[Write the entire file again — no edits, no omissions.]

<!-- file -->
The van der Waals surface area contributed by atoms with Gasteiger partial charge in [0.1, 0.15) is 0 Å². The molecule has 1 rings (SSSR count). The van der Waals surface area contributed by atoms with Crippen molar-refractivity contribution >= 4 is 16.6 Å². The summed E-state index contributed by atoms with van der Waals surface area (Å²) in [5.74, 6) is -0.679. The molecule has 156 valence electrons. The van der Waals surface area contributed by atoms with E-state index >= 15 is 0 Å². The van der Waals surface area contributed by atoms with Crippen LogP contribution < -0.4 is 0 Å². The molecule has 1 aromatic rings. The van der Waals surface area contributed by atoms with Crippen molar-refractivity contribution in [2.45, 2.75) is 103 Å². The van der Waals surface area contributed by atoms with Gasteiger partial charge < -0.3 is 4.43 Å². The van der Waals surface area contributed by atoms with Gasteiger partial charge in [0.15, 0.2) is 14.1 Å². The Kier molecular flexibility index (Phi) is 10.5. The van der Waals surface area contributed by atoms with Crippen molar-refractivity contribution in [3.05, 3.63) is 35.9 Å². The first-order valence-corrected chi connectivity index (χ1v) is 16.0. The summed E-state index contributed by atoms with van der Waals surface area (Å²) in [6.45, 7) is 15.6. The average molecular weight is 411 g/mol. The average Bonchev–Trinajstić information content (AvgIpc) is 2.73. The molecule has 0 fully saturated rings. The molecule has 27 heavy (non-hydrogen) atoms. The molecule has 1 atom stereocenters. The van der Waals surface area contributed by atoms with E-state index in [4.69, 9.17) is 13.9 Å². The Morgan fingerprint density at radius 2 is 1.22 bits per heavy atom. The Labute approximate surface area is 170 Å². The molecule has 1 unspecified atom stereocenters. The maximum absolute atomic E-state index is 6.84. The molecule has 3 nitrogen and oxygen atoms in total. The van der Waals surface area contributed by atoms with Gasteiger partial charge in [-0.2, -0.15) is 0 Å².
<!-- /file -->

The van der Waals surface area contributed by atoms with Gasteiger partial charge in [0.1, 0.15) is 0 Å². The molecule has 1 rings (SSSR count). The van der Waals surface area contributed by atoms with Crippen molar-refractivity contribution >= 4 is 16.6 Å². The summed E-state index contributed by atoms with van der Waals surface area (Å²) in [5.74, 6) is -0.679. The molecule has 156 valence electrons. The van der Waals surface area contributed by atoms with E-state index >= 15 is 0 Å². The van der Waals surface area contributed by atoms with Crippen LogP contribution < -0.4 is 0 Å². The molecule has 1 aromatic rings. The van der Waals surface area contributed by atoms with Crippen molar-refractivity contribution in [2.45, 2.75) is 103 Å². The van der Waals surface area contributed by atoms with Gasteiger partial charge < -0.3 is 4.43 Å². The van der Waals surface area contributed by atoms with Gasteiger partial charge in [0.15, 0.2) is 14.1 Å². The Kier molecular flexibility index (Phi) is 10.5. The van der Waals surface area contributed by atoms with Crippen molar-refractivity contribution in [3.05, 3.63) is 35.9 Å². The first-order valence-corrected chi connectivity index (χ1v) is 16.0. The summed E-state index contributed by atoms with van der Waals surface area (Å²) in [6.45, 7) is 15.6. The average molecular weight is 411 g/mol. The average Bonchev–Trinajstić information content (AvgIpc) is 2.73. The molecule has 0 fully saturated rings. The molecule has 27 heavy (non-hydrogen) atoms. The molecule has 1 atom stereocenters. The van der Waals surface area contributed by atoms with E-state index in [4.69, 9.17) is 13.9 Å². The Morgan fingerprint density at radius 2 is 1.22 bits per heavy atom. The Labute approximate surface area is 170 Å². The molecule has 1 unspecified atom stereocenters. The maximum absolute atomic E-state index is 6.84. The molecule has 3 nitrogen and oxygen atoms in total. The van der Waals surface area contributed by atoms with Gasteiger partial charge in [-0.2, -0.15) is 0 Å².